The warrior’s morning song — Psalm 108

Psalms of David

This psalm of David is a song in praise to God’s steadfast love. It was also a prayer for God’s help against the enemy. Charles Spurgeon called it the warror’s morning song. Jewish sources say that verse 2 refers to David’s practice of rising each and day before dawn to praise God with lute and harp, thus “awakening the dawn”.

Poppy Sunrise in the Morning – Free photo on Pixabay

The books of Psalms are roughly themed like this:

Book 1: Psalms 1 – 41: God is beside us.
Book 2: Psalms 42 – 72: God goes before us
Book 3: Psalms 73 – 89: God is all around us.
Book 4: Psalms 90 – 106: God is above us.
Book 5: Psalms 107 – 150: God is among us.

A Song. A Psalm of David.

108 My heart is steadfast, O God!
    I will sing and make melody with all my being!
Awake, O harp and lyre!
    I will awake the dawn!
I will give thanks to you, O Lord, among the peoples;
    I will sing praises to you among the nations.
For your steadfast love is great above the heavens;
    your faithfulness reaches to the clouds.
Be exalted, O God, above the heavens!
    Let your glory be over all the earth!
That your beloved ones may be delivered,
    give salvation by your right hand and answer me!

God has promised in his holiness:
    “With exultation I will divide up Shechem
    and portion out the Valley of Succoth.
Gilead is mine; Manasseh is mine;
    Ephraim is my helmet,
    Judah my sceptre.
Moab is my washbasin;
    upon Edom I cast my shoe;
    over Philistia I shout in triumph.”
10 Who will bring me to the fortified city?
    Who will lead me to Edom?
11 Have you not rejected us, O God?
    You do not go out, O God, with our armies.
12 Oh grant us help against the foe,
    for vain is the salvation of man!
13 With God we shall do valiantly;
    it is he who will tread down our foes.

Psalm 108 ESV UK


I have said this before, I have a problem with the military Psalms. But not with this one, there is no jingoistic sabre-rattling and gloryfying in the death of the enemy. This is a song of praise to God, but it is also the prayer of a soldier. This post will be published between Remembrance day, 11th November and Remembrance Sunday three days later.

The purpose of Remembrance Day is, according to CBBC,the children’s channelof the BBC, “A two-minute silence is held at 11am [on 11th November] to remember the people who have died in wars around the world. Remembrance Sunday is also marked each year, this falls on the second Sunday in November.”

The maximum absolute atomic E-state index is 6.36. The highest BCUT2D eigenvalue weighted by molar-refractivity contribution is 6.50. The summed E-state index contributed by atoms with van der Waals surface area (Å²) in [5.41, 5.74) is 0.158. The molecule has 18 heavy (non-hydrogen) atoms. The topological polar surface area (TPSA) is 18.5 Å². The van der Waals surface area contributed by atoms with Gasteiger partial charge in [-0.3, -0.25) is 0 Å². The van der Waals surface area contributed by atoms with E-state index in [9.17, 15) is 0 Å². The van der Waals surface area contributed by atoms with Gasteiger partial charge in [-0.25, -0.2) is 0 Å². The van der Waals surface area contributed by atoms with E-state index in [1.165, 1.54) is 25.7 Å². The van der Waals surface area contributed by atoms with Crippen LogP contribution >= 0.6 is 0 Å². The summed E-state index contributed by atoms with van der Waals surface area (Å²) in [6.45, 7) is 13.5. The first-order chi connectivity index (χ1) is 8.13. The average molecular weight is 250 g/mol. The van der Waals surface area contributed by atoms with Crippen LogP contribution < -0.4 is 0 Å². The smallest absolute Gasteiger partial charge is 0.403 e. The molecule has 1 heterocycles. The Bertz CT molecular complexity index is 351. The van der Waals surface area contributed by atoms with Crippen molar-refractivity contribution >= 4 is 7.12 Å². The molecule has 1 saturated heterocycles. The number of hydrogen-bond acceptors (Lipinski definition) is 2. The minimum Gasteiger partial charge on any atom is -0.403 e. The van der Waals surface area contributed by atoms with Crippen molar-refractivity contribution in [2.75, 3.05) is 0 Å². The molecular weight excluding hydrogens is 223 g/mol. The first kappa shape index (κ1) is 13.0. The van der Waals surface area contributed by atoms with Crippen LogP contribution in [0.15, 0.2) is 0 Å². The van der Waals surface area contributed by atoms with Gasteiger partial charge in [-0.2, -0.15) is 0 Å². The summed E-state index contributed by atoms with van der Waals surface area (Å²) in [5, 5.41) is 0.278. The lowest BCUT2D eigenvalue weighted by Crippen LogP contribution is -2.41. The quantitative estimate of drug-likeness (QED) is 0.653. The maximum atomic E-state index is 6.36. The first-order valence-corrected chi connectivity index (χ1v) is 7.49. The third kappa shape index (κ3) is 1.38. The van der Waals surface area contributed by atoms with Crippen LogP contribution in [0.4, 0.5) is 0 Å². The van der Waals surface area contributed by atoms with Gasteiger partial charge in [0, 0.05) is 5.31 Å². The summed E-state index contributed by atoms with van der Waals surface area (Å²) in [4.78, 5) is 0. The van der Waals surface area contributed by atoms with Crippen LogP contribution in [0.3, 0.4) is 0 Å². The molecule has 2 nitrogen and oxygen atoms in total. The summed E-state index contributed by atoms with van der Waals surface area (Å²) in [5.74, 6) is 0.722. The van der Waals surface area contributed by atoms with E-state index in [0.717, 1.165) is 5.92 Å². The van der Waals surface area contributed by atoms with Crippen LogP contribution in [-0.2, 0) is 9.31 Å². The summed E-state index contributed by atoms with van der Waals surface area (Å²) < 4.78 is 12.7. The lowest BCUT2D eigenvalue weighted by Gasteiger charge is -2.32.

Commitment to praise and adoration.

The psalm falls into two stanzas, verses 1 – 6 and 7 – 13

A lot of psalms start with praise, but the praise in Psalm 108 does nor start until verse 4. The first three verses are a commitment to praise: I will sing, I will awaken the dawn (get up early to praise God), I will give thanks to you O Lord, I will praise you. WE need commitment to Praise God, praise in not just for the good days, but for the lousy days when things just pile up on top of the things of the precious lousy day and last lousy week. God is still good, God will always keephis promises, even when it hasn’t been your day,your week,your month or even your year*.

Praise puts God at the centre of things, when things are going bad we all need to getthingsinto perspective and stop being introspective, but it isn’t easy to praise God when you are depressed. I know, I have spent years there. Having a commitment to praise God helps on those longperiods when getting roundtodoing anything at all is difficult.

Another thing I have learned about depression is that I needed to constantly renew my commitment not just of praising God,but for getting up in the morning.

Claiming God’s promises as your own

The theme of the psalm changes in the second stanza. Verses 7 to 9 are God speaking, saying what he said about Gilead, Manesseh, Eprhaim and Judah, tribes of Israel and contrasting it with what God has said about some of their neighbouring countries.

David the warrior king may have suffered a defeat, reflected in the lyrics, “Have you not rejected us, O God? You do not go out, O God, with our armies.” But David does not believe that. Instead he claims God’s promises for himself. “With God we shall do valliently,” he says. You need faith in God to say things like that.

It would be good if we can emulate that. When things are bad to hold on to the promise that God will be faithful to what he is, kind,loving and faithful. Let’s claim God’s promises for putselves.

This is Remembrance weekend. Let us use these words of David the warrior King to remember those who have died in wars and hold them and those who miss them in the loving, faithful arms of God.

< Psalm 107 | Psalm 108 | Psalm 109 >
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*I’ll Be There for You lyrics © Universal Music Publishing Group

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